Tribes hold historic meeting at Red Clay
By SCOTT MCKIE B.P.
ONE FEATHER STAFF
RED CLAY, Tenn. – For the first time since Removal, all three federally-recognized Cherokee tribes met in Council at Red Clay during a meeting on Friday, Aug. 28. Leaders of the Eastern Band of Cherokee Indians, the Cherokee Nation, and the United Keetoowah Band of Cherokee Indians in Oklahoma met in the Council House at Red Clay State Park, the last seat of government of the Cherokee people before Removal more than 176 years ago.
The day’s events began with the flags of the three tribes being raised while EBCI tribal member Ric Bird sang a flag song. The EBCI flag was raised by former Vice Chief Pee Wee Crowe along with his son, Wolfetown Rep. Bo Crowe, and Tribal Council Chairwoman Terri Henry.
“We are here in this wonderful healing place, and we come together to honor those who came before us and to honor those who are yet to come,” Chairwoman Henry said to open the Tri-Council business meeting.
Students from the New Kituwah Academy sang the Cherokee National Anthem which was composed by Renissa McLaughlin, New Kituwah Academy manager, and Paula Nelson, an EBCI artist and musician.
Preservation of the Cherokee language and syllabary, food sovereignty, hunting and fishing rights, and authenticating Cherokee educational presenters were a few of the topics tackled in the meeting.
“All three tribes are here today,” said Joe Byrd, Speaker of the Tribal Council of the Cherokee Nation. “It means a little bit of grief, but it means a whole lot of happiness. No matter what happened in the past, we have our faith, we still have our spirit and we have our sovereignty.”
EBCI Beloved Man Jerry Wolfe gave an impassioned talk about the importance of the Cherokee language. “Our true identity is our language. We must save our language and teach the youth coming along. When a child is learning to speak, never make fun of them.”
Principal Chief Michell Hicks commented on the meeting, “We are blessed to be here with our Cherokee brothers. When you come to this land, just like at Kituwah, there’s always a tranquility about it, there’s a peace.”
He praised former Tribal Council Chairman Dan McCoy for having the idea of a Tri-Council meeting back in 2007. “Dan had a dream of bringing all of our tribes back together as one. We’re recognized by the federal government as three separate tribes, but we’re one people. We all come from one blood.”
Cherokee Nation Principal Chief Bill John Baker said, “It’s a beautiful day to come back to 176 years later. This very spot is where our ancestors learned of the Treaty of New Echota. It was the place where John Ross announced that the Removal would take place.”
“The best days of the Cherokees are not behind us,” he added. “176 years later, we’re stronger than we’ve ever been.”
UKB Principal Chief George Wickliffe, a fluent Cherokee speaker, noted, “We are a tribe that actually left before you did. We left in 1817. We have traveled a long journey.” He added that 65 percent of his tribe speaks or understands the Cherokee language.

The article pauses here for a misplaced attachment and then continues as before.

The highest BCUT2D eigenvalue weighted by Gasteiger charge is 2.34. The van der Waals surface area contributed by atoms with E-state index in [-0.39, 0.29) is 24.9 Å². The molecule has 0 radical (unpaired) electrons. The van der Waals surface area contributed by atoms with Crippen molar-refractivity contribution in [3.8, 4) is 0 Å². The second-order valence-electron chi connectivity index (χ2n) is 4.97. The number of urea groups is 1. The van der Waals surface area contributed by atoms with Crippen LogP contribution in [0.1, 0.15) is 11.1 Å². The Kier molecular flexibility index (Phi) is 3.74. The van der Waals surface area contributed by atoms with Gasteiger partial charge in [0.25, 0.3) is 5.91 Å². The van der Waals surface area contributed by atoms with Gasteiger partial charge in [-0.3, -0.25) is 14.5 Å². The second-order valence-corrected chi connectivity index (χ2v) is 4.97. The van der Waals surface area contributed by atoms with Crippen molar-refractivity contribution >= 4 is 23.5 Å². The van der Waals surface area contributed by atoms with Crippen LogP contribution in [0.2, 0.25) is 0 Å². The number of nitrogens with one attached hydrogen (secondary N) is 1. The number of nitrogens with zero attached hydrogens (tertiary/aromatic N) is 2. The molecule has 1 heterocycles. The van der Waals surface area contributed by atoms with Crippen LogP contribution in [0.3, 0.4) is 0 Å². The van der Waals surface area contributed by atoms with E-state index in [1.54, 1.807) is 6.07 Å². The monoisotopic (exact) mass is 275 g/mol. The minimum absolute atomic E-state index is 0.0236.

The business meeting itself began with several presentations and requests for time. Cherokee County – Snowbird Rep. Brandon Jones recognized the three Beloved People of the EBCI including: Beloved Woman Myrtle Driver Johnson, Beloved Woman Ella Bird, and Beloved Man Jerry Wolfe.
“The Beloved had the ability to dream and envision a better future for the people,” said Rep. Jones who said those given the Beloved title have extraordinary character and morals.
Beloved Woman Myrtle Driver Johnson was excited to announce to the Tri-Council that the children’s classic “Charlotte’s Web” has been translated into the Cherokee language. “In about a month, it will come out in Cherokee syllabary in a book for our children. We got permission from the families of E.B. White (author) and illustrator Garth Williams.”
“’Charlotte’s Web’ has been translated into 22 languages,” said Johnson, and I’m very proud to announce that Cherokee is the first native language it was has been translated into.”
During the business meeting, the Tri-Council brought forth and acted on eight resolutions, passing seven of those. Several of the resolutions involved rules and procedures for future Tri-Council meetings. Resolution #1 was passed and recognized the efforts and importance of the Cherokee Language Consortium.
Resolution #6 was passed after an amendment and stated that any future changes to the Cherokee syllabary must be approved and accepted by all three tribes. During the discussion, several fluent Cherokee speakers asked to leave the syllabary as it has been.
“For myself, please leave Sequoyah’s syllabary alone,” said Johnson.
Marie Junaluska, EBCI translator for Tribal Council, commented, “I think what we have today is perfect. It’s what we learned. There’s nothing wrong with it, so why change it?”
Resolution #5 supported hunting and fishing rights. It was tabled at the request of Speaker Byrd who said the Cherokee Nation is still in negotiations with the State of Oklahoma over a compact on the issue.
Chief Wickliffe said in support, “We will fish and we will hunt, and we will defend that.”
Resolution #7 requires the authentication of Cherokee presenters and Resolution #8 states that the three tribes support the idea of food sovereignty and taking an active role in food production and regulation on their tribal lands. “I think we all are appreciative of the time we have had together today,” Chairwoman Henry said at the end of the meeting. She called the events of the day “nation-building in the 21st century” and added, “Today, our vision is one that rejects the status-quo and embraces the future.”
To view or purchase photos from this event, visit: https://onefeather.smugmug.com/2015-Community-Events-and-News/Tri-Council-Meeting-at-Red/